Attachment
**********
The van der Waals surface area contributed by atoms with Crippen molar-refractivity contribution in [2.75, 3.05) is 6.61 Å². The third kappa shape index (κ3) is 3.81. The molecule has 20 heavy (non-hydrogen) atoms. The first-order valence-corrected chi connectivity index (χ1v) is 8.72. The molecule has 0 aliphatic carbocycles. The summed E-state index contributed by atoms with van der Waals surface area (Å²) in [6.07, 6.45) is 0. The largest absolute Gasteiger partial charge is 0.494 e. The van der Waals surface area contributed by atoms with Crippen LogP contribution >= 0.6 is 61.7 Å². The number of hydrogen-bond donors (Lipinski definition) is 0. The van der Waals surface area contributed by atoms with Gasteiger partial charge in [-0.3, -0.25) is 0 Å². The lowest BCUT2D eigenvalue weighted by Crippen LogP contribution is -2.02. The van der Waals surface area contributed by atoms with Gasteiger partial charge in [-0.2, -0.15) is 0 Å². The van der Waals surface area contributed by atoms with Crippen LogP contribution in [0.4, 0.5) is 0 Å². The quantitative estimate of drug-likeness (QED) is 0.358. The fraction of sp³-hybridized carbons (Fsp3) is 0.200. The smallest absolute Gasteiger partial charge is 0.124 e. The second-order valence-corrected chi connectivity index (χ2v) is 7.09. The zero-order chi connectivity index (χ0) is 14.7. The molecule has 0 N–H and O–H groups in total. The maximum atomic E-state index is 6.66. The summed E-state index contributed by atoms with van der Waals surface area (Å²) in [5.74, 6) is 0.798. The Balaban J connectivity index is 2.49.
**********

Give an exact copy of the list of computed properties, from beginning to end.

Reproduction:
The van der Waals surface area contributed by atoms with Crippen molar-refractivity contribution in [2.75, 3.05) is 6.61 Å². The third kappa shape index (κ3) is 3.81. The molecule has 20 heavy (non-hydrogen) atoms. The first-order valence-corrected chi connectivity index (χ1v) is 8.72. The molecule has 0 aliphatic carbocycles. The summed E-state index contributed by atoms with van der Waals surface area (Å²) in [6.07, 6.45) is 0. The largest absolute Gasteiger partial charge is 0.494 e. The van der Waals surface area contributed by atoms with Crippen LogP contribution >= 0.6 is 61.7 Å². The number of hydrogen-bond donors (Lipinski definition) is 0. The van der Waals surface area contributed by atoms with Gasteiger partial charge in [-0.3, -0.25) is 0 Å². The lowest BCUT2D eigenvalue weighted by Crippen LogP contribution is -2.02. The van der Waals surface area contributed by atoms with Gasteiger partial charge in [-0.2, -0.15) is 0 Å². The van der Waals surface area contributed by atoms with Crippen LogP contribution in [0.4, 0.5) is 0 Å². The quantitative estimate of drug-likeness (QED) is 0.358. The fraction of sp³-hybridized carbons (Fsp3) is 0.200. The smallest absolute Gasteiger partial charge is 0.124 e. The second-order valence-corrected chi connectivity index (χ2v) is 7.09. The zero-order chi connectivity index (χ0) is 14.7. The molecule has 0 N–H and O–H groups in total. The maximum atomic E-state index is 6.66. The summed E-state index contributed by atoms with van der Waals surface area (Å²) in [5.74, 6) is 0.798. The Balaban J connectivity index is 2.49.